Property tax cut: Let's count the teeth in state's gift horse
By Michael Lewis
Hands outstretched, we eagerly await our cornucopia from the Legislature: smaller local government and lower property taxes. Hooray!
We love something for nothing, be it a tax cut or the ability to move our property tax-cap savings from house to house. The more the merrier.
The goal is admirable, but is it all free? Despite legislative unanimity that big trims are essential — carving into local governments, not the state — what are likely to be the real costs, and do the savings outweigh them?
The short answer is, nobody knows. No one offers impact studies. They can say how much might come out of one government pot or another or how much less taxpayers might pay initially, but they do not detail the reverberations throughout our economy of those changes.
The plan itself remains a moving target. As the May 4 end of session nears, new iterations are rolled out daily without the vital analyses that could guide decision-making.
Even the Governor's Council of Economic Advisors is silent — it went dormant when Charlie Crist replaced Jeb Bush in the governor's office.
So questions of who will benefit how much and who will feel how much pain in any of the evolving cascade of tax-cut actions are destined to remain open until the Legislature acts.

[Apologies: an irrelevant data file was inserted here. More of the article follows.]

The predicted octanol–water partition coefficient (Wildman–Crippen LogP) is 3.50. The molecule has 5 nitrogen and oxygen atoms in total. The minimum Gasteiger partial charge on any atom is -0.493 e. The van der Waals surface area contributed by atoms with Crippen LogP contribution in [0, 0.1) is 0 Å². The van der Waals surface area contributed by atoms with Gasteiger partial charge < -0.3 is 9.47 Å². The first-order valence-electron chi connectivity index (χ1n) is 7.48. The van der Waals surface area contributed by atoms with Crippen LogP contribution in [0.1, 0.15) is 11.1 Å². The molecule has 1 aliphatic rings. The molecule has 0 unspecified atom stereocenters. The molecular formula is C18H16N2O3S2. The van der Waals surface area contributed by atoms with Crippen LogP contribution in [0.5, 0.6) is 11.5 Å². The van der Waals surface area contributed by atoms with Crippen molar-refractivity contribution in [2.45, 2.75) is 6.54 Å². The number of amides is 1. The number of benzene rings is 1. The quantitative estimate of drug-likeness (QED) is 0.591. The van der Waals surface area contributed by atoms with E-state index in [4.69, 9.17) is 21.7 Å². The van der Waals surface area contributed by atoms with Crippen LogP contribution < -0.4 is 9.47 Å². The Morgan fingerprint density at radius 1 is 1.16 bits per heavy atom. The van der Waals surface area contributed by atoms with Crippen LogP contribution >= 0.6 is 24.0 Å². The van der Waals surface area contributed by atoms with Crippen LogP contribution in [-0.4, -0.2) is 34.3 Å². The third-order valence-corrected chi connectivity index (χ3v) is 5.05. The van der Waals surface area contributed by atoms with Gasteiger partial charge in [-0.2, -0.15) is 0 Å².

Then, the vital questions will echo.
Start with a big one: What would be the total impact on Florida's economy of each plan?
One might cost local governments $5.8 billion the first year, another $1.1 billion. Taxpayers theoretically would save identical amounts. But what other changes would follow?
If local governments did cut spending, fewer dollars would circulate and fewer people would work, not only in government but in spinoff jobs. Would consumer and business spending of tax savings compensate for all of that?
The Miami-Dade County Commission this week was to consider a job freeze to prepare for taxes it could lose. But a freeze doesn't cut spending: It just means no additional people will be working, not that present employees won't get big raises and more benefits.
Would governments sustain current spending by gobbling up cash reserves? In any economic downturn, might that push cities toward bankruptcy? Remember, a decade ago, the City of Miami ate up its reserves and nearly went broke.
Alternatively, governments might cut only where few would protest. They might stop building roads and water and sewer infrastructure, annoying work that digs up rights-of-way but upgrades quality of life and paves the way for inevitable growth. Few scream for sewers, but without them, a community stagnates.
Some plans exempt redevelopment districts. Could an entire city become a grid of appointed redevelopment bodies that could substitute their taxing and spending for overall city efforts, circumventing the tax cut?
If there is a way to tax and spend, government can find it — which might in fact be vital for community wellbeing. Thus, an unintended consequence of tax-cut legislation might simply be to place appointed officials rather than city commissioners in the tax-and-spend role.